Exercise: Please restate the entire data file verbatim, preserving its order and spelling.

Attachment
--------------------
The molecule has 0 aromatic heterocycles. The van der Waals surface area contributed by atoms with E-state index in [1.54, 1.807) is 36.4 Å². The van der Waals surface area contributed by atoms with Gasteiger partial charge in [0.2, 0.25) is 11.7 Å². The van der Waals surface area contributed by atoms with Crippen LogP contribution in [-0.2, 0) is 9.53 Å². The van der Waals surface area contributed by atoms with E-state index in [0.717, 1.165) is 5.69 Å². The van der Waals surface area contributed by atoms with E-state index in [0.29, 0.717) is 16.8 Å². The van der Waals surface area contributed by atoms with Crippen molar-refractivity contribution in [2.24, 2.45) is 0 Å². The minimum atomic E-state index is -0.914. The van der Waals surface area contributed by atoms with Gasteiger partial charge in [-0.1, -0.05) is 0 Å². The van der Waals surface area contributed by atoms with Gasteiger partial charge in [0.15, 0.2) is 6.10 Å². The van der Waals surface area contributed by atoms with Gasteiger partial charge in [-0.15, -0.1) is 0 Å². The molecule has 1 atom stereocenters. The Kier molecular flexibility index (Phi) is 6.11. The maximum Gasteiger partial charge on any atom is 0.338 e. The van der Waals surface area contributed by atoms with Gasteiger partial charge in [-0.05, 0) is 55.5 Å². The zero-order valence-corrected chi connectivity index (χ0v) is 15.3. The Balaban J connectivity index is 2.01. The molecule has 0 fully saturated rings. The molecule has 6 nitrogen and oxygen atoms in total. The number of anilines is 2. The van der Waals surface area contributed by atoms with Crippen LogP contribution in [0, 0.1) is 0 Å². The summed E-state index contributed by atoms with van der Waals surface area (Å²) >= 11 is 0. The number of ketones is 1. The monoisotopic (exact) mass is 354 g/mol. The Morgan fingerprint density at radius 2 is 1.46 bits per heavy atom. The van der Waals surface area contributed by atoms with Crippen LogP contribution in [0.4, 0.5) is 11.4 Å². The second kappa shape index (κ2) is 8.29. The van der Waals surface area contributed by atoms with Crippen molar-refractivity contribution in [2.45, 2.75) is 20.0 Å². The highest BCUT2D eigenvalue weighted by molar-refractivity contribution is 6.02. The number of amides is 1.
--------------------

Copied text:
The molecule has 0 aromatic heterocycles. The van der Waals surface area contributed by atoms with E-state index in [1.54, 1.807) is 36.4 Å². The van der Waals surface area contributed by atoms with Gasteiger partial charge in [0.2, 0.25) is 11.7 Å². The van der Waals surface area contributed by atoms with Crippen LogP contribution in [-0.2, 0) is 9.53 Å². The van der Waals surface area contributed by atoms with E-state index in [0.717, 1.165) is 5.69 Å². The van der Waals surface area contributed by atoms with E-state index in [0.29, 0.717) is 16.8 Å². The van der Waals surface area contributed by atoms with Crippen molar-refractivity contribution in [2.24, 2.45) is 0 Å². The minimum atomic E-state index is -0.914. The van der Waals surface area contributed by atoms with Gasteiger partial charge in [-0.1, -0.05) is 0 Å². The van der Waals surface area contributed by atoms with Gasteiger partial charge in [0.15, 0.2) is 6.10 Å². The van der Waals surface area contributed by atoms with Gasteiger partial charge in [-0.15, -0.1) is 0 Å². The molecule has 1 atom stereocenters. The Kier molecular flexibility index (Phi) is 6.11. The maximum Gasteiger partial charge on any atom is 0.338 e. The van der Waals surface area contributed by atoms with Gasteiger partial charge in [-0.05, 0) is 55.5 Å². The zero-order valence-corrected chi connectivity index (χ0v) is 15.3. The Balaban J connectivity index is 2.01. The molecule has 0 fully saturated rings. The molecule has 6 nitrogen and oxygen atoms in total. The number of anilines is 2. The van der Waals surface area contributed by atoms with Crippen LogP contribution in [0, 0.1) is 0 Å². The summed E-state index contributed by atoms with van der Waals surface area (Å²) >= 11 is 0. The number of ketones is 1. The monoisotopic (exact) mass is 354 g/mol. The Morgan fingerprint density at radius 2 is 1.46 bits per heavy atom. The van der Waals surface area contributed by atoms with Crippen LogP contribution in [0.4, 0.5) is 11.4 Å². The second kappa shape index (κ2) is 8.29. The van der Waals surface area contributed by atoms with Crippen molar-refractivity contribution in [2.45, 2.75) is 20.0 Å². The highest BCUT2D eigenvalue weighted by molar-refractivity contribution is 6.02. The number of amides is 1.